When I got married, I made my own wedding programs. Much like Jo (who shared her tri-fold wedding program template with you previously), I spent a lot of time making a Microsoft Word template with the information formatted nicely. I then printed out the pages and assembled the programs, which ended up looking like little booklets. In this post I’ll share my free template with you and show you how I used it to make a modern and crafty wedding program.
I started by printing out the pages of my program. The paper you use can be anything from a nice bright white printer paper to a lovely decorative paper or a high-quality linen paper. You can have as many pages as you want, and you can see my pages in the Word template below.
After editing the template, I printed out plenty of copies of all the pages and then used my trusty paper trimmer to cut each page into three even pieces that were 8 1/2″ tall and just under 3 3/4″ wide. I also cut a sheet of vellum the same size as the pages. I stacked the pages in order and put the sheet of vellum on top.
Included in this stack was a piece of card stock that served as the back of my booklet. I cut the card stock slightly larger than the pages so that it would stick out on the sides and bottom (I left the top flush). The card stock pieces were 4 1/4″ wide and 8 3/4″ tall. Since our wedding colors were silver/gray and lavender, I used a soft gray card stock (and lavender ribbon).
With all the pieces cut, it was time for assembly. I took one set of pages (including vellum and card stock) and then aligned all the top edges together. I then punched two holes in the entire stack, about 1/2″ apart and 1/2″ down from the top. This is where my ribbon would be going, and since the ribbon I was using was thin, I didn’t want giant round punch holes, so instead I used a cool 1/4″ slot-style hole punch, which made tiny rectangular slots that were perfect for the ribbon. If you can find a two-holed ribbon punch, it will save you a lot of time because you can punch both holes at once!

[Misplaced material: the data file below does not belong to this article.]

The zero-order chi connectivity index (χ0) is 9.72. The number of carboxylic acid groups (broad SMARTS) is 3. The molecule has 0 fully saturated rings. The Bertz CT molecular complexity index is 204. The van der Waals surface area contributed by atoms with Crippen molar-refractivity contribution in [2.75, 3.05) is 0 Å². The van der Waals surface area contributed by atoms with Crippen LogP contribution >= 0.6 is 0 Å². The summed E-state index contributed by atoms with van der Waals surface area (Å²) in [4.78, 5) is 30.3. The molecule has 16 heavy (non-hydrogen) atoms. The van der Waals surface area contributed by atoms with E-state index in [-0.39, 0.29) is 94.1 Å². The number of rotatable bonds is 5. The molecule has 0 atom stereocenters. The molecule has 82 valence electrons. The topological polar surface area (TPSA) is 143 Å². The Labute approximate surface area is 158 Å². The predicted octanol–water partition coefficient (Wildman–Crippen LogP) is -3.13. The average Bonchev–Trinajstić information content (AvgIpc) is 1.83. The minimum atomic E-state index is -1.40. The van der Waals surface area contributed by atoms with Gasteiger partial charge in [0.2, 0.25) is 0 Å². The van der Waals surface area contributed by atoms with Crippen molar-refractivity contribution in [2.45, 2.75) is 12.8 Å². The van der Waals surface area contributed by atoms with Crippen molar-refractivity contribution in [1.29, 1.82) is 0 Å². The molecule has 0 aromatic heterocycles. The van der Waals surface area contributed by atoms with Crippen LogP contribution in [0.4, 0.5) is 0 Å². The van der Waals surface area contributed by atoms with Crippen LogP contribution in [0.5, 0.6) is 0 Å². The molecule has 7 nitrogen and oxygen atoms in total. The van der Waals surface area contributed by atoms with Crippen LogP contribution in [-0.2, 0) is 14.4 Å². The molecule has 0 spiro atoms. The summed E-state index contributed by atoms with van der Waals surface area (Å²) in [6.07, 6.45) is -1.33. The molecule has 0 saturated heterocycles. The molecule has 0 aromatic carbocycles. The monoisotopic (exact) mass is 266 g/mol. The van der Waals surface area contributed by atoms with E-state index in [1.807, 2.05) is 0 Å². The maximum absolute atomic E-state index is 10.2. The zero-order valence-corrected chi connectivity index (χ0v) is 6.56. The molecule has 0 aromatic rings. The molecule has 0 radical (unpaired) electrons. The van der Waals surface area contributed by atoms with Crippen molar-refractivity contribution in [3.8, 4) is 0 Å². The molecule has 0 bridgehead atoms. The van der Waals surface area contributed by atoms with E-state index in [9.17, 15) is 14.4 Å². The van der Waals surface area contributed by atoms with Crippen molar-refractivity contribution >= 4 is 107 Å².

Your ribbon should be fairly wide (I used a 3/4″ ribbon) but not too thick or else it won’t fit in the holes. I used a wired ribbon, which helped me to form the ribbon the way I wanted it and gave the “knot” a nice firm hold on the paper. The length of ribbon you need will depend on the look you want to achieve and how far apart you put your holes, but my pieces were about 6″ long. To get your length just right, make a booklet with a really long piece of ribbon, trim it, and then take it apart and measure it.
To thread the ribbon through the holes, start by poking both ends from the front through to the back.
Then take one end (which is sticking out the back at this point) and push it back through the other hole so that it sticks out the front. Do the same with the other end, and now you’ll have both ends coming out on the front of the card.
Pull them tight and straighten them, then trim the ends of the ribbon if needed (they might have unraveled a bit during handling) so they are crisp.
When you’re done, you’ll have a nice clean “knot” on the back and a pretty “bow” on the front.
Now the programs are ready to be handed out to the guests on the big day!
Here is the Word template I promised you, that I used to create my programs. This template is geared for a Catholic Mass, but you can obviously change the items on the pages as needed to suit your ceremony.
Click here to download our free Booklet-style Wedding Program Template
The first page of my template is sort of a “title page” and I left a space where you can include a large fancy initial (of your new last name), a clipart image to match your wedding theme (maybe a butterfly, rose, or wedding bells), or a photo of the happy couple. The middle pages contain ceremony information. The last page contains a personal message from the couple, along with contact information. I highly recommend something like this, because your guests will find your words to be thoughtful and the contact information to be useful, especially if you’re moving to a new home after the wedding.